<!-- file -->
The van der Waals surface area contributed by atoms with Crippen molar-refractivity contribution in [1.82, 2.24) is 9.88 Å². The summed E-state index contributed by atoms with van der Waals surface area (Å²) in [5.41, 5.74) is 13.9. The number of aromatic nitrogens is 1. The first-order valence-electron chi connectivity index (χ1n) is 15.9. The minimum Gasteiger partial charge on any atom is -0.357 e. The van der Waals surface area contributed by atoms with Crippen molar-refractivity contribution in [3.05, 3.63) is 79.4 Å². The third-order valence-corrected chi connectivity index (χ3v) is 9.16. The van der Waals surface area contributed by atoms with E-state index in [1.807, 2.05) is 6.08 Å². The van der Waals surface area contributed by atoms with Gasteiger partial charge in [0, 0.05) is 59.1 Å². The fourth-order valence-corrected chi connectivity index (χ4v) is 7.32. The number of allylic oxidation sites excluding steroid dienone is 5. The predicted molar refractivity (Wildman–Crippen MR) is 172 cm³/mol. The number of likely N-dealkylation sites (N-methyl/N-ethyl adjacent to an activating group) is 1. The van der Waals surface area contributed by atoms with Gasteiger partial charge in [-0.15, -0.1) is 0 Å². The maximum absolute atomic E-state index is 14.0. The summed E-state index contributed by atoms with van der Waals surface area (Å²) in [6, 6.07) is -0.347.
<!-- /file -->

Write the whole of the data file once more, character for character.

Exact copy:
The van der Waals surface area contributed by atoms with Crippen molar-refractivity contribution in [1.82, 2.24) is 9.88 Å². The summed E-state index contributed by atoms with van der Waals surface area (Å²) in [5.41, 5.74) is 13.9. The number of aromatic nitrogens is 1. The first-order valence-electron chi connectivity index (χ1n) is 15.9. The minimum Gasteiger partial charge on any atom is -0.357 e. The van der Waals surface area contributed by atoms with Crippen molar-refractivity contribution in [3.05, 3.63) is 79.4 Å². The third-order valence-corrected chi connectivity index (χ3v) is 9.16. The van der Waals surface area contributed by atoms with E-state index in [1.807, 2.05) is 6.08 Å². The van der Waals surface area contributed by atoms with Gasteiger partial charge in [0, 0.05) is 59.1 Å². The fourth-order valence-corrected chi connectivity index (χ4v) is 7.32. The number of allylic oxidation sites excluding steroid dienone is 5. The predicted molar refractivity (Wildman–Crippen MR) is 172 cm³/mol. The number of likely N-dealkylation sites (N-methyl/N-ethyl adjacent to an activating group) is 1. The van der Waals surface area contributed by atoms with Gasteiger partial charge in [-0.15, -0.1) is 0 Å². The maximum absolute atomic E-state index is 14.0. The summed E-state index contributed by atoms with van der Waals surface area (Å²) in [6, 6.07) is -0.347.